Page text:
By NEIL HARTNELL
Tribune Business Editor
The government was yesterday said to be “feeling pretty good” about VAT’s performance despite collecting just 55.6 percent of the 2018-2019 full-year forecast during the first nine months.
KP Turnquest, deputy prime minister, told Tribune Business that its major revenue-raising mechanism had performed “in line with projections” during the second and third quarters despite the government’s data giving every indication that full-year targets will not be met.
But, rejecting arguments that the VAT rate hike to 12 percent will not achieve the government’s objectives, Mr Turnquest said the full impact was delayed rather than missed. Pointing to the transition period granted to the hotel and construction industries, as well as the consumer “adjustment” to the increase, he argued that such a lag was “not unexpected”.
The government’s nine-month fiscal “snapshot” and budgetary performance report, released yesterday, showed that VAT revenues for the period to end-March were up year-over-year by almost $100m - a 20.2 percent increase.
The rise, from $490m to $589m, is well short of matching the 60 percent hike in the VAT rate - something that is likely to be seized upon by the government’s political opponents. They have consistently argued that the magnitude of the rate increase will not be matched by a corresponding surge in VAT revenues.
While year-to-date VAT revenues are well short of the $1.062bn full-year projection with just three months of the 2018-2019 fiscal period left, the Ministry of Finance’s top official yesterday said the tax’s year-over-year performance was not a true like-for-like comparison.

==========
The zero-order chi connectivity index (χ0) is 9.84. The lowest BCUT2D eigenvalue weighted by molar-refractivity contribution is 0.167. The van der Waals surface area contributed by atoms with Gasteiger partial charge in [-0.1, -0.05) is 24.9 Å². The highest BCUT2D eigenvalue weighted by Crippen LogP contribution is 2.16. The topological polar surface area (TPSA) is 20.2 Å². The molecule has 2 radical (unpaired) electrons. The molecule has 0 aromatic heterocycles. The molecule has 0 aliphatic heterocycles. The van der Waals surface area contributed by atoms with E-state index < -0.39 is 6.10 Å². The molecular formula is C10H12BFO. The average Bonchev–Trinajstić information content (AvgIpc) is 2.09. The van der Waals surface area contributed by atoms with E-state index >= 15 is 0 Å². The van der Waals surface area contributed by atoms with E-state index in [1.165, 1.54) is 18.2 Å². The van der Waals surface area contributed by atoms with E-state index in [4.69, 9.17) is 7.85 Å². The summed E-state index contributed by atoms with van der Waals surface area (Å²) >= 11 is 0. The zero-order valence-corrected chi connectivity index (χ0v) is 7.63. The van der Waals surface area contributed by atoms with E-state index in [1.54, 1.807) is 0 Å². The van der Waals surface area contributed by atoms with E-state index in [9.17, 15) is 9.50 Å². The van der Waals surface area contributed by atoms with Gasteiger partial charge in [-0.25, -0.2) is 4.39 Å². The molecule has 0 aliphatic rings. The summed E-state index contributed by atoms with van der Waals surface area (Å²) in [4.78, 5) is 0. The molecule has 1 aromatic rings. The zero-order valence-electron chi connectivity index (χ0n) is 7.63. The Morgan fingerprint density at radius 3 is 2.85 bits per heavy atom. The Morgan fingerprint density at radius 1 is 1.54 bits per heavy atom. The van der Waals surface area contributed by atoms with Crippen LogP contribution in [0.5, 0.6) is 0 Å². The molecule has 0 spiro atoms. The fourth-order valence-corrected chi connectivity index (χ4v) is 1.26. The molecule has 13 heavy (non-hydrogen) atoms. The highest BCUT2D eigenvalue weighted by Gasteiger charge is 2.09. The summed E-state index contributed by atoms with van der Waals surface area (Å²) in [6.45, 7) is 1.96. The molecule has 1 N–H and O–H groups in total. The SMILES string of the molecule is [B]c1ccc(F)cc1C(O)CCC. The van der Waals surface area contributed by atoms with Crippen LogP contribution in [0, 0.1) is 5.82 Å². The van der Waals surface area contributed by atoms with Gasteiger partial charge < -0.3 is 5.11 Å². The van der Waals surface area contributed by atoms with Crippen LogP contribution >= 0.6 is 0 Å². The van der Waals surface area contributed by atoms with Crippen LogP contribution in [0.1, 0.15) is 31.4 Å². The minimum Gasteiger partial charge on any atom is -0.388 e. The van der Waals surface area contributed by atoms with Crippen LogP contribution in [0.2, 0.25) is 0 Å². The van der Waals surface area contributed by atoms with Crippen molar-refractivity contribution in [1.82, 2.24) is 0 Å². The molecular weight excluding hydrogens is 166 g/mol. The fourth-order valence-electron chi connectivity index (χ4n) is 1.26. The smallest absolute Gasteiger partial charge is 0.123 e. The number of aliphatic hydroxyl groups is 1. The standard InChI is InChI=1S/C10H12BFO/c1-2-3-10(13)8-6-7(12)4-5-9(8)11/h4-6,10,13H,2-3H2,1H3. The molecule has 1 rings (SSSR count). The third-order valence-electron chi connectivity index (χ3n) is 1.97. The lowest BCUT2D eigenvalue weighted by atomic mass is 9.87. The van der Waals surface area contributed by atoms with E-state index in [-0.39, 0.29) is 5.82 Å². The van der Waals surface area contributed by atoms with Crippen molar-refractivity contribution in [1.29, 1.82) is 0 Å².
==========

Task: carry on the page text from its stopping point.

Marlon Johnson, acting financial secretary, told Tribune Business that VAT was no longer levied on real estate sales as it had been prior to the 2018-2019 budget, when it enjoyed a 7.5 percent/2.5 percent split with Stamp Tax.
As a result, this year’s VAT collection is up against a tough year-before comparison when figures included revenues generated by real estate sales. Mr Johnson said this impact could be gauged by the more than-doubling of Stamp Tax revenues, which had increased by more than 100 percent year-over-year to $169m, as a result of the Government eliminating VAT on real estate sales and reverting to 10 percent Stamp Duty.
“We took real estate off VAT and it was added to Stamp Tax,” he explained. “You’ll see a bump up in Stamp Tax revenues that were otherwise booked as VAT.” Mr Johnson said the concessions granted to the construction and hotel industries, allowing them to levy VAT at the old 7.5 percent rate on pre-booked business, and the fact quarterly filings for the 2018 second quarter would also have been based on this rate, provided further explanations for VAT’s seeming under-performance.
“Add all that up, and it translates into a pretty good position, especially given the concessions made to the construction and hotel industry which are pretty significant economic drivers,” he added. The Government has already projected that total revenues will likely undershoot the full-year target by $185m due in part to the VAT transition.
Still, VAT was shown to be the poorest-performing revenue source when nine-month collections were measured against full-year targets. Just 55.6 percent of the $1.062bn forecast had been received, whereas the likes of real property tax, Business Licence and trade taxes had already produced 70.9 percent, 81.6 percent and 63 percent of their full-year projections respectively by end-March.
Mr Turnquest, though, voiced optimism that the full impact from the VAT rate hike will be felt in the upcoming 2019-2020 fiscal year now that the transition period afforded to the hotel and construction industry has long ended.
Confirming that this transition had not been factored into the VAT projections, he told Tribune Business: “Hopefully we will see a sustainable level of productivity from the VAT system, and maybe even a gain.